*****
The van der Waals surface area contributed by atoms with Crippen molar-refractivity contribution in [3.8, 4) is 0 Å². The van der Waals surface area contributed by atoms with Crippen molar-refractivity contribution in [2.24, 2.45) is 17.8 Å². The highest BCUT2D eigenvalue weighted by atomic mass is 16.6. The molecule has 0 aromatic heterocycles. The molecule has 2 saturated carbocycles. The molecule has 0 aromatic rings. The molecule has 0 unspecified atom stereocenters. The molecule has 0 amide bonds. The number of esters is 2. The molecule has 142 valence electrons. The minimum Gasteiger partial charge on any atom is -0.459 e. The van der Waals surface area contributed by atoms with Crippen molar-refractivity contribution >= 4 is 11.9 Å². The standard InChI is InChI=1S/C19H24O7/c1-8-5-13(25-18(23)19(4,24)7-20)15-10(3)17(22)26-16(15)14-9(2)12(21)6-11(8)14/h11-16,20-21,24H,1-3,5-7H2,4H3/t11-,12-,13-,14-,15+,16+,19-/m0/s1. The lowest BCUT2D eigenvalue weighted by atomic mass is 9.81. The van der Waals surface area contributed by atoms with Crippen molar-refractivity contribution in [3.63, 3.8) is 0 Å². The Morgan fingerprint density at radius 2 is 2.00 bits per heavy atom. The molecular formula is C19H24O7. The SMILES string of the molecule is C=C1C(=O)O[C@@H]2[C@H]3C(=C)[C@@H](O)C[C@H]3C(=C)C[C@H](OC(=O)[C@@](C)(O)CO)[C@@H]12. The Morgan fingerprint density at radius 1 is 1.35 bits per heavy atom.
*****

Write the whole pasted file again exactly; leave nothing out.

The van der Waals surface area contributed by atoms with Crippen molar-refractivity contribution in [3.8, 4) is 0 Å². The van der Waals surface area contributed by atoms with Crippen molar-refractivity contribution in [2.24, 2.45) is 17.8 Å². The highest BCUT2D eigenvalue weighted by atomic mass is 16.6. The molecule has 0 aromatic heterocycles. The molecule has 2 saturated carbocycles. The molecule has 0 aromatic rings. The molecule has 0 unspecified atom stereocenters. The molecule has 0 amide bonds. The number of esters is 2. The molecule has 142 valence electrons. The minimum Gasteiger partial charge on any atom is -0.459 e. The van der Waals surface area contributed by atoms with Crippen molar-refractivity contribution >= 4 is 11.9 Å². The standard InChI is InChI=1S/C19H24O7/c1-8-5-13(25-18(23)19(4,24)7-20)15-10(3)17(22)26-16(15)14-9(2)12(21)6-11(8)14/h11-16,20-21,24H,1-3,5-7H2,4H3/t11-,12-,13-,14-,15+,16+,19-/m0/s1. The lowest BCUT2D eigenvalue weighted by atomic mass is 9.81. The van der Waals surface area contributed by atoms with Crippen molar-refractivity contribution in [3.63, 3.8) is 0 Å². The Morgan fingerprint density at radius 2 is 2.00 bits per heavy atom. The molecular formula is C19H24O7. The SMILES string of the molecule is C=C1C(=O)O[C@@H]2[C@H]3C(=C)[C@@H](O)C[C@H]3C(=C)C[C@H](OC(=O)[C@@](C)(O)CO)[C@@H]12. The Morgan fingerprint density at radius 1 is 1.35 bits per heavy atom.